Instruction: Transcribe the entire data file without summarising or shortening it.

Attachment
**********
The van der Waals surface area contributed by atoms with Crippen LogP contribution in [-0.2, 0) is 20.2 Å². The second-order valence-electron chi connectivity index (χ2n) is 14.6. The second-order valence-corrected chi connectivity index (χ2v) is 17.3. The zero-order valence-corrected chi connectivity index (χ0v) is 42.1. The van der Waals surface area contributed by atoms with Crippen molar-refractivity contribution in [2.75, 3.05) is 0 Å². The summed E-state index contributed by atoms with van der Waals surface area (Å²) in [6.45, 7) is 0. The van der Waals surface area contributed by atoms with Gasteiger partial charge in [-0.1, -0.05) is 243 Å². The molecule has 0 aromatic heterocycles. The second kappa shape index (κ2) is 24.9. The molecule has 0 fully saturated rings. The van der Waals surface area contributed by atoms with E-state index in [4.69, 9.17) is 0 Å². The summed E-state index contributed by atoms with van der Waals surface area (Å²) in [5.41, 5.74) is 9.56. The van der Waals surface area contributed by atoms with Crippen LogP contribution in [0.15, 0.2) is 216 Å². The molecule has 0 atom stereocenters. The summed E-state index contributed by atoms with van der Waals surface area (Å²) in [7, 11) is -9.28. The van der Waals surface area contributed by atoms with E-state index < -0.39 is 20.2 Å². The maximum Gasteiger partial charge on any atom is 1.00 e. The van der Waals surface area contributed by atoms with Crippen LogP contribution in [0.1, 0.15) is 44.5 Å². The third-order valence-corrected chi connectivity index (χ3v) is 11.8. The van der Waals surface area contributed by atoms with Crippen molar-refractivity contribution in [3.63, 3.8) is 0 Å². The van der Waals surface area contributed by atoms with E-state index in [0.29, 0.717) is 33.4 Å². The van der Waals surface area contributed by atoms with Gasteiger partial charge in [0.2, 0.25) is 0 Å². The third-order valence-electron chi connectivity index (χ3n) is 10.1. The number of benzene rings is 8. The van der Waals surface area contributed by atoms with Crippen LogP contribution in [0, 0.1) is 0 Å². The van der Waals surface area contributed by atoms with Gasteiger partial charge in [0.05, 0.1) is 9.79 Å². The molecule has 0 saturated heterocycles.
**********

The van der Waals surface area contributed by atoms with Crippen LogP contribution in [-0.2, 0) is 20.2 Å². The second-order valence-electron chi connectivity index (χ2n) is 14.6. The second-order valence-corrected chi connectivity index (χ2v) is 17.3. The zero-order valence-corrected chi connectivity index (χ0v) is 42.1. The van der Waals surface area contributed by atoms with Crippen molar-refractivity contribution in [2.75, 3.05) is 0 Å². The summed E-state index contributed by atoms with van der Waals surface area (Å²) in [6.45, 7) is 0. The van der Waals surface area contributed by atoms with Gasteiger partial charge in [-0.1, -0.05) is 243 Å². The molecule has 0 aromatic heterocycles. The second kappa shape index (κ2) is 24.9. The molecule has 0 fully saturated rings. The van der Waals surface area contributed by atoms with E-state index in [4.69, 9.17) is 0 Å². The summed E-state index contributed by atoms with van der Waals surface area (Å²) in [5.41, 5.74) is 9.56. The van der Waals surface area contributed by atoms with Crippen LogP contribution in [0.15, 0.2) is 216 Å². The molecule has 0 atom stereocenters. The summed E-state index contributed by atoms with van der Waals surface area (Å²) in [7, 11) is -9.28. The van der Waals surface area contributed by atoms with E-state index < -0.39 is 20.2 Å². The maximum Gasteiger partial charge on any atom is 1.00 e. The van der Waals surface area contributed by atoms with Crippen LogP contribution in [0.1, 0.15) is 44.5 Å². The third-order valence-corrected chi connectivity index (χ3v) is 11.8. The van der Waals surface area contributed by atoms with Crippen molar-refractivity contribution in [3.63, 3.8) is 0 Å². The van der Waals surface area contributed by atoms with E-state index in [0.29, 0.717) is 33.4 Å². The van der Waals surface area contributed by atoms with Gasteiger partial charge in [0.2, 0.25) is 0 Å². The third-order valence-electron chi connectivity index (χ3n) is 10.1. The number of benzene rings is 8. The van der Waals surface area contributed by atoms with Crippen LogP contribution in [0, 0.1) is 0 Å². The van der Waals surface area contributed by atoms with Gasteiger partial charge in [0.05, 0.1) is 9.79 Å². The molecule has 0 saturated heterocycles.